One Way: The Elevator is one of the waviest games I’ve ever played. I love games that feature waving. Far too few do, aside from sarcastic emotes in multiplayer shooters, and those don’t count. It’s perhaps more surprising in One Way, given its cheery demeanour disguises a rather melancholy story.
This is a very cleverly presented series of puzzles, each little vignettes as a small boy ascends a seemingly magical elevator that climbs up the floors of a building. On each new floor strange characters, sentient animals, and a hodge-podge of novel and hoary puzzles stand between the kid and the magic ball his lift eats (it has teeth) to climb to the next level.
It’s lovely-looking too, all bright, cheerful colours and happy-go-lucky folk, slightly reminding me of an Adventure Time vibe on an Amanita design. You click on stuff to see what happens, and then notice clues or patterns to press the right buttons on machines, decode symbols, and restore broken robots. Then alongside that, slightly less appealingly, you have some eye-rollers, like rotating pipes, restoring torn up paper, and worst of all, a 3×3 sliding tile puzzle. No! Bad game! In your box.
Why he’s climbing is somewhat more complicated. This gorgeous, cutesy puzzle-adventure begins with the cartoonish adoption and subsequent cruel treatment of a small boy. Think Harry Potter/Roald Dahl, told in wordless cutscenes, rather than something dark or disturbing. But still, it’s fair to say the entire plot relies on the deaths of two parents to get going, and then falls back on it in slightly mawkish ways throughout. Happy recollections of his life before the accident are reminisced as things in this clearly allegorical fantasy prompt memories.
I am certainly a little weary of games that begin with the sad deaths of someone or other, to justify EMOTIONS throughout. I always think of something Stephen King once wrote, I think in the afterword for Bag Of Bones but I might be wrong, about how he feels a depth of cheapness, and even something more serious, about bringing characters into existence only for the need to murder them. Can we maybe start thinking of motivations for young characters in games that don’t involve killing their loved ones on or off screen? Who knows, maybe it’s the personal experience of someone who made it – it just doesn’t feel earned here. On finishing it, it doesn’t even feel necessary.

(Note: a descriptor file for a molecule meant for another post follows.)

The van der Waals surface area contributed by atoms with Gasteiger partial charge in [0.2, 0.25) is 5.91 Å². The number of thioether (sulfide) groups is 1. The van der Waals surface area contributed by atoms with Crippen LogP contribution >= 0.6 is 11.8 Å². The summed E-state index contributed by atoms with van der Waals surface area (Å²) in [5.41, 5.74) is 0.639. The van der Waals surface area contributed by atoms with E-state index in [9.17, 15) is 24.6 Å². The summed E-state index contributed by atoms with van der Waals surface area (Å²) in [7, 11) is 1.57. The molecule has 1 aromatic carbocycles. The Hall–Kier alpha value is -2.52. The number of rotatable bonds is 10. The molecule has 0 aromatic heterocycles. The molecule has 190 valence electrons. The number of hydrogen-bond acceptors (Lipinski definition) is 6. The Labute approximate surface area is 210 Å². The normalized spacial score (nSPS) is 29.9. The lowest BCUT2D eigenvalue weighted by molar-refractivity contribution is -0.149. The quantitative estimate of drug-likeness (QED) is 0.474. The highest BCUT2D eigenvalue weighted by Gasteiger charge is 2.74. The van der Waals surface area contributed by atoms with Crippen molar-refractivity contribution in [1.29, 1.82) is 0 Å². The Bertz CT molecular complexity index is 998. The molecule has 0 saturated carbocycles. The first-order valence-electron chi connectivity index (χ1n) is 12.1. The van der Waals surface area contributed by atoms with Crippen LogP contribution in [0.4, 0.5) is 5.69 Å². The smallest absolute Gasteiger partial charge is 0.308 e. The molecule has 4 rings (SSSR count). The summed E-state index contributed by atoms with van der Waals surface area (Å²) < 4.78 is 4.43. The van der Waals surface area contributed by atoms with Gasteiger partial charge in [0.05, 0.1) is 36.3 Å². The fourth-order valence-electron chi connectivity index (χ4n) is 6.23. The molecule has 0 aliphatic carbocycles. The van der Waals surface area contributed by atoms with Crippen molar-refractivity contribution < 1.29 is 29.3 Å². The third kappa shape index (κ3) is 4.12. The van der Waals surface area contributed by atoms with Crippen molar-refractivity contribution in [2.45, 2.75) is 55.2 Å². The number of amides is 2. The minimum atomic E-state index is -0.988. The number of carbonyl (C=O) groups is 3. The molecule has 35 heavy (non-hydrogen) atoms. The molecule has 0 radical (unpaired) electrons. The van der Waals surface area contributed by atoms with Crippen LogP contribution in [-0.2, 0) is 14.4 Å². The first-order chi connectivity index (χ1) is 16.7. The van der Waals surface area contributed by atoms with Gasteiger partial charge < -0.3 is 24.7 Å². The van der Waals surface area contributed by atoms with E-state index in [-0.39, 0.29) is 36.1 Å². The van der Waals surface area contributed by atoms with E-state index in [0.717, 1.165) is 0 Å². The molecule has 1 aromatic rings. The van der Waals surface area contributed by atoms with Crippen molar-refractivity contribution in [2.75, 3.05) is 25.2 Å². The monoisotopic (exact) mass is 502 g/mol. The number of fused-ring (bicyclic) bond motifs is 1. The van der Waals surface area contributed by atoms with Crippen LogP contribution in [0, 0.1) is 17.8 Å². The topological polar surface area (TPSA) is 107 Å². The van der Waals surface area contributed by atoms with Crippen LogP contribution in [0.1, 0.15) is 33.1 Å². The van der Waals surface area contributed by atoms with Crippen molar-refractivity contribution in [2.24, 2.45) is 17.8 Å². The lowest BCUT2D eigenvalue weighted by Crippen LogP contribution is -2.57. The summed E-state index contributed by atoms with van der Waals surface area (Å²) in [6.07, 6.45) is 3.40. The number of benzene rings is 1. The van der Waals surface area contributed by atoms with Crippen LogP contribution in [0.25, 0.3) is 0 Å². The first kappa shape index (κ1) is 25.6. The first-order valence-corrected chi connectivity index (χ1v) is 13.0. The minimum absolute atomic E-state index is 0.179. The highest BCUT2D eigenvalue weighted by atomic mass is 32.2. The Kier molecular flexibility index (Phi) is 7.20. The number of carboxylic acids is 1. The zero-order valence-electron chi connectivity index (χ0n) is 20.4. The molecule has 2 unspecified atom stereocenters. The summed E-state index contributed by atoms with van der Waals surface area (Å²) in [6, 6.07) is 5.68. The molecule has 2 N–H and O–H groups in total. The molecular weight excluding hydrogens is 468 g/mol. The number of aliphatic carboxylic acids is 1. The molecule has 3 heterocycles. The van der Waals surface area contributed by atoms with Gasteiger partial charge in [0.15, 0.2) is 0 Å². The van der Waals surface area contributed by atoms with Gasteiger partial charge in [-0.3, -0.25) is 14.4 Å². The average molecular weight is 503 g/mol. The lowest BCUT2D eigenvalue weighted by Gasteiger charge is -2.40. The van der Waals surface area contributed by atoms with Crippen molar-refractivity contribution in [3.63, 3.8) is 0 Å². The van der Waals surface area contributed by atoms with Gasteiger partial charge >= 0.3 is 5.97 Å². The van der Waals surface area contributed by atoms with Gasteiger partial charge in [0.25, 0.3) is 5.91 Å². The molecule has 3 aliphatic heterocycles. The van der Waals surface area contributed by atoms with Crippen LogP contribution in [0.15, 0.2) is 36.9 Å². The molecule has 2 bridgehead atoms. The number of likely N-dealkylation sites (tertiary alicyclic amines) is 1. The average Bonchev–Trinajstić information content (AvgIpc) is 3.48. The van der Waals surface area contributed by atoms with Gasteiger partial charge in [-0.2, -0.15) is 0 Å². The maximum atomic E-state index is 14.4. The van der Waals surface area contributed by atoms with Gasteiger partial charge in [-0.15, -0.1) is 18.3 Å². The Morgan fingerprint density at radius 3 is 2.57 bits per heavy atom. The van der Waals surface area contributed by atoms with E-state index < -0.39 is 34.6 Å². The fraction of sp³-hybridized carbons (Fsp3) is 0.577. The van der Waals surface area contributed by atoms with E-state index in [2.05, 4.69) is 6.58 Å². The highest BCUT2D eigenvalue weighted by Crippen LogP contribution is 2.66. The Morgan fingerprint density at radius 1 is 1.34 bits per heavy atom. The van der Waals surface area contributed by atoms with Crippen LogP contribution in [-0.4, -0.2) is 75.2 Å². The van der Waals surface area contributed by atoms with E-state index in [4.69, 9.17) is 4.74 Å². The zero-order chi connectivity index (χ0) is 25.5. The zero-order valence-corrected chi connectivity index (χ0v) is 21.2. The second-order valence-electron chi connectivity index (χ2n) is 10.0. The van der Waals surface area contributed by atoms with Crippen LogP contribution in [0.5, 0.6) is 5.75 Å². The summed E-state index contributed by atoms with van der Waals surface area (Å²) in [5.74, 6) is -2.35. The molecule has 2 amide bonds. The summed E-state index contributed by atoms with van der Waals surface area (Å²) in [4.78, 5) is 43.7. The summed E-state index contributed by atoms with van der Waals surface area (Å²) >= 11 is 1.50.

This is by Cotton Game, who have been releasing interesting little projects since 2016’s Mr. Pumpkin Adventure, not that the (Western, at least) gaming press has apparently ever noticed. This bemuses me, because I could have sworn I’d written about Little Triangle for RPS, but clearly I did not. I am as bad as everyone else. I almost certainly played Isolands 1 and 2 on Android, and remember they were almost good. It seems like if anything should merit some wider attention being paid, One Way should be it.
I think Cotton Game are a Chinese indie studio, but they are somewhat enigmatic online. Their English website hasn’t been updated since 2015, and they only go by nicknames on there. INTRIGUE. Perhaps they’re big in China? Someone let me know.
But back to the game in hand. One Way works so well, even if some of the puzzles are a little over-used, because it just keeps on changing. Each new floor means a new scene, new characters, a fresh start. There are linking moments, as previous denizens reappear higher up in sweet, entertaining ways, but nothing that came before affects what you’re going to do next – you don’t need to worry about missing something earlier and having to retread or anything so cumbersome.
Well… almost. Cotton have a habit of designing their games to need to be played more than once to entirely complete them, and an accompanying habit of never remembering to explain that to the player. I remember getting tripped up by this on Isoland, although then being rather delighted by how cleverly it applied. The same is true here, and there are a couple of moments where presented puzzles are impossible to finish, because you’re meant to be noticing a simultaneous puzzle and saving the first one for later. That’s just bad game design, and I wish they’d stop it. At the same time, I’m delighted there’s a reason to re-play One Way, and want to do it.
So yes, I’ve griped above, but I really enjoyed this. It’s so lovely, and if you ignore its rather clumsy attempts to pluck on heartstrings, it holds together well. There are a bunch of decent puzzles in there, plus there are whole sections of the game you won’t find the first time through. It’s sweet, but there’s a depth to the design of the tower that reveals itself as you climb. It’s cheap too. And most of all, there’s all that waving!